The State Similarity Index attempts to quantify how similar states are to each other relative to other states. The index is a statistically-based way to measure this. 20% of the index is based on geography. 12.5% of a state’s geography score (2.5% of the overall State Similarity Index score) is allocated for the typical types of vegetation found in each state. The following factors were included in the calculation:
The three most common crops across the country are corn, soybean, and wheat. Corn and soybeans dominate the farmlands in the Eastern portion of the country. Wheat is predominantly grown in the western states, as it requires less water than corn or soybeans. Cotton is grown in the southern states, particularly Georgia and Texas. Barley is mainly grown in the northern parts of the country, including Idaho and Montana. This is because it thrives in cooler temperatures and has a shorter growing season than other crops.
The Most Common Crops per State
States were categorized by percentage of agricultural land area with each crop:
Barley, Berry, Canola, Corn, Cotton, Hay, Lentil, Oat, Orchard, Peanut, Rice, Sorghum, Soybean, Sugarcane, Vegetable, Wheat
There are also a variety of natural habitat types found in the United States. These habitat types largely mirror climatic regions. The taiga is found in Alaska and is characterized by coniferous trees and long, cold winters. Temperate broadleaf forests are dominate in the Eastern portion of the country, while grasslands are found primarily in the Great Plains. In addition, the country has many deserts, especially in the Southwest region, including Nevada, Arizona, and New Mexico. Tropical broadleaf habitats can be found in both Florida and Hawaii.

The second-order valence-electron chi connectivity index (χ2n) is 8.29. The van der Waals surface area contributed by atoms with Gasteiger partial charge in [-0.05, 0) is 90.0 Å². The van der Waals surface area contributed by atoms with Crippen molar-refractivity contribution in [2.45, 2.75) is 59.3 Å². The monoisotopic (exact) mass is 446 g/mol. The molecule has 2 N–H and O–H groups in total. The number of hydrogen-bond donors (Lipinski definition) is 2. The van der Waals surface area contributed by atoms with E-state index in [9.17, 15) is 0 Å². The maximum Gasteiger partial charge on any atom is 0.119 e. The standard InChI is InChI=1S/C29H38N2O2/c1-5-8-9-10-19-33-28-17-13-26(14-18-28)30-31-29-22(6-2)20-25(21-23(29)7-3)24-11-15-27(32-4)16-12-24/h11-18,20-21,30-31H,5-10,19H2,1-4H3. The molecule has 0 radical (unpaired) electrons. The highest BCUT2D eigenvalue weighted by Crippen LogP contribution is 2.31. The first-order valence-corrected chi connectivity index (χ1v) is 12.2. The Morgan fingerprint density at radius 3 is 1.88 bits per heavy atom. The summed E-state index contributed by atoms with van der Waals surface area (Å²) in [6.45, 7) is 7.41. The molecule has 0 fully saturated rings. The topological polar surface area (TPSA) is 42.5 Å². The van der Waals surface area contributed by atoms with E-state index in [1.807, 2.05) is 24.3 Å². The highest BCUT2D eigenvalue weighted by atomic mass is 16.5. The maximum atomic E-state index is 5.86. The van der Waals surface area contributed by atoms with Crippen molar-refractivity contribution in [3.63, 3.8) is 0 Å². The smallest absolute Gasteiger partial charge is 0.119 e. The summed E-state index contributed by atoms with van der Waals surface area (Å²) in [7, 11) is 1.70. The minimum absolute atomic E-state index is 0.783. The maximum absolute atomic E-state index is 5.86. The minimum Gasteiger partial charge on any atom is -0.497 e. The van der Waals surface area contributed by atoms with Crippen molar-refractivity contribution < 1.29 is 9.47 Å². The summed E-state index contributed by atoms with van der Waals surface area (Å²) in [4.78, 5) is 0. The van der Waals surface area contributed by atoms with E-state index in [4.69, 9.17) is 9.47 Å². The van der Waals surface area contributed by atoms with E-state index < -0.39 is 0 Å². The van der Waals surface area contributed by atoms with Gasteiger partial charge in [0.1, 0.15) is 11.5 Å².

World Wide Fund for Nature
States were categorized by percentage land area with each habitat type:
Desert, Flooded grassland, Mediterranean Forest, Taiga, Temperate Broadleaf, Temperate Coniferous Forest, Temperate Grassland, Tropical Broadleaf, Tropical Grassland, Tundra
Floristic regions are geographic areas characterized by distinctive plant communities that have evolved together over time. Most of the flora in the United States is part of the Holarctic Kingdom. These kingdoms are further subdivided into smaller regions. The Arctic floristic area is only found in Alaska. The Vancouverian floristic area is found in the Pacific Northwest, covering parts of Washington and Oregon. The Appalachian and Atlantic & Gulf Coastal areas cover most of the Eastern portion of the United States. The North American Prairies region covers most of the Great Plains. The Chihuahuan, Sonoran, and Mojavean are three distinctive desert areas found in the country. However, the flora in Hawaii and South Florida is far different, since these two tropical areas are not even in the same floristic kingdom as the rest of the United States.
States were categorized by percentage land area with each floristic region:
Arctic, Appalachian, Atlantic & Gulf Coastal, Californian, Canadian, Chihuahuan, Great Basin, Mojavean, Neotropical, North American Prairies, Palaeotropical, Rocky Mountain, Sonoran, Tamaulipan, Vancouverian